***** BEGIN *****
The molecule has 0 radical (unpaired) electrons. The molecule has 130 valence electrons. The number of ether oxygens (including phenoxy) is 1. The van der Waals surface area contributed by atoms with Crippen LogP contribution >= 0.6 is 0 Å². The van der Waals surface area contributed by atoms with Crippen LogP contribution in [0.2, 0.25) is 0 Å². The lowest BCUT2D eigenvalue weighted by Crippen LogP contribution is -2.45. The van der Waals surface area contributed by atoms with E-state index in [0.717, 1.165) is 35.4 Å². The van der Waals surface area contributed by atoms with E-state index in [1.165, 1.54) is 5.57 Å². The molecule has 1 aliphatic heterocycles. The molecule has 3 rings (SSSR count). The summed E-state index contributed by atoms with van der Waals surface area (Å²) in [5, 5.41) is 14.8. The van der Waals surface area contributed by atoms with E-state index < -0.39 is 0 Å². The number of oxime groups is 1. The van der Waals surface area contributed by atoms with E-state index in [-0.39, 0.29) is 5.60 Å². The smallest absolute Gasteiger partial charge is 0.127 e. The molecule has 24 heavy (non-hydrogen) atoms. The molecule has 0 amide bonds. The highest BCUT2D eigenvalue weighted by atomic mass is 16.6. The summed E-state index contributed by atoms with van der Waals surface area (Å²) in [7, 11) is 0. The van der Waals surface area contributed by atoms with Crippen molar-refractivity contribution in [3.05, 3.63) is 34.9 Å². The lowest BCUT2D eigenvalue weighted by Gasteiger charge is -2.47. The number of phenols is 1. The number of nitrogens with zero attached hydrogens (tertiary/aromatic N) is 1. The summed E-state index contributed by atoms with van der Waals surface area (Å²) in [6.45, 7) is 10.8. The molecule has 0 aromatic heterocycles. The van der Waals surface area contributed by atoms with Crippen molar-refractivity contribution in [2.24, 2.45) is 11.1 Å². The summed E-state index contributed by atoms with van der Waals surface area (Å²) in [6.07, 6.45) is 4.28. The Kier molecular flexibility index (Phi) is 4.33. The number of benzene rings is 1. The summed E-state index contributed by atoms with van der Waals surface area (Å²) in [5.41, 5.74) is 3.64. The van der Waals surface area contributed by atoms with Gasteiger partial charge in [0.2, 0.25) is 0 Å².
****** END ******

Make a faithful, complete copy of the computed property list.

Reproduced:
The molecule has 0 radical (unpaired) electrons. The molecule has 130 valence electrons. The number of ether oxygens (including phenoxy) is 1. The van der Waals surface area contributed by atoms with Crippen LogP contribution >= 0.6 is 0 Å². The van der Waals surface area contributed by atoms with Crippen LogP contribution in [0.2, 0.25) is 0 Å². The lowest BCUT2D eigenvalue weighted by Crippen LogP contribution is -2.45. The van der Waals surface area contributed by atoms with E-state index in [0.717, 1.165) is 35.4 Å². The van der Waals surface area contributed by atoms with E-state index in [1.165, 1.54) is 5.57 Å². The molecule has 1 aliphatic heterocycles. The molecule has 3 rings (SSSR count). The summed E-state index contributed by atoms with van der Waals surface area (Å²) in [5, 5.41) is 14.8. The van der Waals surface area contributed by atoms with E-state index < -0.39 is 0 Å². The number of oxime groups is 1. The van der Waals surface area contributed by atoms with E-state index in [-0.39, 0.29) is 5.60 Å². The smallest absolute Gasteiger partial charge is 0.127 e. The molecule has 24 heavy (non-hydrogen) atoms. The molecule has 0 amide bonds. The highest BCUT2D eigenvalue weighted by atomic mass is 16.6. The summed E-state index contributed by atoms with van der Waals surface area (Å²) in [7, 11) is 0. The van der Waals surface area contributed by atoms with Crippen molar-refractivity contribution in [3.05, 3.63) is 34.9 Å². The lowest BCUT2D eigenvalue weighted by Gasteiger charge is -2.47. The number of phenols is 1. The number of nitrogens with zero attached hydrogens (tertiary/aromatic N) is 1. The summed E-state index contributed by atoms with van der Waals surface area (Å²) in [6.45, 7) is 10.8. The molecule has 0 aromatic heterocycles. The van der Waals surface area contributed by atoms with Crippen molar-refractivity contribution in [2.24, 2.45) is 11.1 Å². The summed E-state index contributed by atoms with van der Waals surface area (Å²) in [6.07, 6.45) is 4.28. The Kier molecular flexibility index (Phi) is 4.33. The number of benzene rings is 1. The summed E-state index contributed by atoms with van der Waals surface area (Å²) in [5.41, 5.74) is 3.64. The van der Waals surface area contributed by atoms with Gasteiger partial charge in [0.2, 0.25) is 0 Å².